Enzyme inhibitor in combination with chemotherapy slows the growth of glioblastomas

January 24, 2018 13:31

Study investigated the possibility of using a new combination of chemotherapy drugs in the treatment of glioblastoma.

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In animal experiments, human glioblastoma significantly regressed in the treatment of a combination of experimental inhibitor and temozolomide enzymes used in chemotherapy.

Regression observed in the combination therapy of temozolomide and inhibitor SLC-0111, which is aimed at the enzyme carbonic anhydrase 9 or CA9, was greater than if we use only SLC-0111 or temozolomide alone, says study leader Anita Helmeland, assistant professor of cellular , developmental and integrative biology at the University of Alabama at Birmingham.

"Our experiments clearly show that the targeting strategy for the carbonic anhydrase, which increases in glioblastoma, CA9, will improve the effectiveness of temozolomide" - Helmeland said. "We believe that the combination of drugs can improve the results terapiimy sensitive to chemotherapy."

Glioblastoma is the most common primary brain tumor in adults observed. Half tumors recur after at least seven months after the passage of the standardtreatment of brain tumors- operation temozolomide and radiation. Median survival after diagnosis of this deadly cancer is between 12 and 14 months. Thus, an urgent need for new approaches to therapy.

Solid tumors such as glioblastoma, create a microenvironment in and around itself. The general condition is hypoxia, lack of oxygen, because the tumor cells into the blood. They produce energy through glycolysis, the metabolic method that does not require oxygen. Glycolysis, in turn, alters the acid-base balance in the tumor - the extracellular space becomes more acidic, and the interference of tumor cells becomes more alkaline, adapting to this change.

Faced with this hypoxia and oxidative stress tumor cells overproduce CA9, a membrane enzyme that converts carbon dioxide and water to bicarbonate and protons. This reaction helps to maintain the change in the acid-base balance in the tumor microenvironment.

Thus, CA9 is a possible therapeutic target and inhibitor of SLC-0111 exhibits more than 100-fold specificity against CA9 compared with two other forms of carbon dioxide anhydrides, CA1 or CA2. In addition, members of this project have previously shown that SLC-0111 shows efficacy against xenografts of breast cancer in animals. SLC-0111 has been tested in clinical trials of phase I, sponsored Welichem Biotech Inc. in Canada for patients with advanced solid tumors.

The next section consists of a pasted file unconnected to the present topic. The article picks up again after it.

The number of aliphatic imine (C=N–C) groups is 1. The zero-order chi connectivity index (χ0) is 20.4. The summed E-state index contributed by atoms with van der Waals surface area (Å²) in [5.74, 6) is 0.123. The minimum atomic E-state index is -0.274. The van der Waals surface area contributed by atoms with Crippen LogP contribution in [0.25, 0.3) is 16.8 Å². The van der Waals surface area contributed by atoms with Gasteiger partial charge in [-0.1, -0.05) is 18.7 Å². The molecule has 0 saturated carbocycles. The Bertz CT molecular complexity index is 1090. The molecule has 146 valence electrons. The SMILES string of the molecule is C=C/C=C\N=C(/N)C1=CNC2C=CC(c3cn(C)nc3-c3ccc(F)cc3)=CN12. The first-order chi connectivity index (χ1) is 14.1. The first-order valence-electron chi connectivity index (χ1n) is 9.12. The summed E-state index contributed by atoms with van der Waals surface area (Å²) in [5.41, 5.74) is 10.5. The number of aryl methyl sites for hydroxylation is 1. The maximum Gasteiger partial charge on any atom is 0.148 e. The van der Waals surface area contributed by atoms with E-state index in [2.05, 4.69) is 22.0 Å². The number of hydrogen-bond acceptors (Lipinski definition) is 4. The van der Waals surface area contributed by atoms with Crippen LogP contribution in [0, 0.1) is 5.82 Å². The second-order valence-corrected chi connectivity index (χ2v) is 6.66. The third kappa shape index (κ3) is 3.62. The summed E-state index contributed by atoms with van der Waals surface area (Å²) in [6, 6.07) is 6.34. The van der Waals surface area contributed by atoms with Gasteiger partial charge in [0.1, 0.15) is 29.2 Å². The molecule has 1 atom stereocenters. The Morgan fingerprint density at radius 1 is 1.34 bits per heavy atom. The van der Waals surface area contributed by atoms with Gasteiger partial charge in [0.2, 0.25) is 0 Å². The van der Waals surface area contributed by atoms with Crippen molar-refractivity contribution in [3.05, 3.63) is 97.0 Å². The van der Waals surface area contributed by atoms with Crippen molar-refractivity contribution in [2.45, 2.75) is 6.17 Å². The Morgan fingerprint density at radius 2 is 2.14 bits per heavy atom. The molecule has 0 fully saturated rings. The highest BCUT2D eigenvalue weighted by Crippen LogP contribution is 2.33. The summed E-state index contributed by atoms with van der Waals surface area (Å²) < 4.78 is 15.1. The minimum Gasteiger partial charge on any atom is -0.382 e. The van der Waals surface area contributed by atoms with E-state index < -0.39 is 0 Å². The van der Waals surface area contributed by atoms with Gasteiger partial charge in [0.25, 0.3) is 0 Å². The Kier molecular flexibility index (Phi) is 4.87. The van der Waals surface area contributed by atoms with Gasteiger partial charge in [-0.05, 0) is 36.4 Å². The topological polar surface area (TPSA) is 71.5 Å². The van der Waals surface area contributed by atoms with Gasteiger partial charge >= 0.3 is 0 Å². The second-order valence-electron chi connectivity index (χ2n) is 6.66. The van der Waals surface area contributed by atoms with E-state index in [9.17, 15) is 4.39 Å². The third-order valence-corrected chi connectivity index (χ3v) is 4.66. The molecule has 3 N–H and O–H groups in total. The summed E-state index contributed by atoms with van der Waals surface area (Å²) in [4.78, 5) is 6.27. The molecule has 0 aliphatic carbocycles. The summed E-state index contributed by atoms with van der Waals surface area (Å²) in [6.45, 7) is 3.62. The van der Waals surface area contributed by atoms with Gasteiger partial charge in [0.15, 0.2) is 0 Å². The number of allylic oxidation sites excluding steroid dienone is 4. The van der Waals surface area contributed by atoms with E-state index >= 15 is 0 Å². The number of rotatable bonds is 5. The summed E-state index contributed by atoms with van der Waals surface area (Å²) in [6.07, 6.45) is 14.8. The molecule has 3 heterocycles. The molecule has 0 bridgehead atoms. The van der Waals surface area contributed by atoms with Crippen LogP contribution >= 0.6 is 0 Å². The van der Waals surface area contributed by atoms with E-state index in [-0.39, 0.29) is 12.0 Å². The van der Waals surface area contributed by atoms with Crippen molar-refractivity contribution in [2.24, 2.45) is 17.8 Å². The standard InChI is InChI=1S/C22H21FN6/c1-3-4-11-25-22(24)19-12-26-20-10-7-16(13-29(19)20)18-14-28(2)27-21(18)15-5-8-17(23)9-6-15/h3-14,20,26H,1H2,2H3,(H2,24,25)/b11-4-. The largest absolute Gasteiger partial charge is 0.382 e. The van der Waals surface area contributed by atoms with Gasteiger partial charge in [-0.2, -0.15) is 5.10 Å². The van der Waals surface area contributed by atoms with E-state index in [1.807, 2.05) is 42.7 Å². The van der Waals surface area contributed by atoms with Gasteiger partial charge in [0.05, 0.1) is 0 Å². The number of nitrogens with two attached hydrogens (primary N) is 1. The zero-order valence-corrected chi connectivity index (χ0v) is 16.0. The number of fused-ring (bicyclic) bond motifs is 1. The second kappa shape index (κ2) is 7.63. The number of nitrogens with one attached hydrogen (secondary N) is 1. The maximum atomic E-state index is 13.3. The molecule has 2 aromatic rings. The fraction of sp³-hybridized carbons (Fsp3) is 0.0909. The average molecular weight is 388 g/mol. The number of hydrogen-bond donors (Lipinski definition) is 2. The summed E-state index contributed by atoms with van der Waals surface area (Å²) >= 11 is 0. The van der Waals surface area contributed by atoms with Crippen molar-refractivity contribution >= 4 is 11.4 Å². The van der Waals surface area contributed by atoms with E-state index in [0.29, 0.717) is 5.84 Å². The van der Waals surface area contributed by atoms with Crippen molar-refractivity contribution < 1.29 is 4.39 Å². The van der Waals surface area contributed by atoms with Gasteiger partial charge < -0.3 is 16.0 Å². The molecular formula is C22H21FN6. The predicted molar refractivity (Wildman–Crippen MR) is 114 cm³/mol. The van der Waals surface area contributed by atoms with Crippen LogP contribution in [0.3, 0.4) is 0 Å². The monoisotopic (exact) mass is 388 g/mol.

Study Group glioma cells were examined in a cell culture, which were obtained from aggressive pediatric glioblastoma primary and recurrent tumors from adult patient. They studied tumor in mice using recurrent glioblastoma in adults.

One reason is relapse glioblastoma glioma therapeutically resistant subpopulation of cells, known as cells, initiating a brain tumor. The purpose of the exercise was to look at the effect of combination therapy on many glioblastoma cells.

The researchers found that the combined treatment with temozolomide and SLC-0111 in experiments on cell cultures:

  • reduces cell growth of glioblastoma.
  • induced cell cycle arrest of cell division by creating breaks in DNA.
  • shift tumor metabolism and intracellular acid-base balance by reducing metabolic intermediates.
  • inhibited cell enrichment, triggering a brain tumor.

"Clinical trials often begin with glioblastoma patients with recurrent tumors, and we have demonstrated efficacy for SLC-0111 with temozolomide in recurrent glioblastoma," - the researchers write. "Therefore, our data strongly suggest the translational potential of SLC-0111 for the treatment of brain tumors."

Source: medicalxpress.com/news/2018-01-enzyme-inhibitor-combined-chemotherapy-glioblastoma.html



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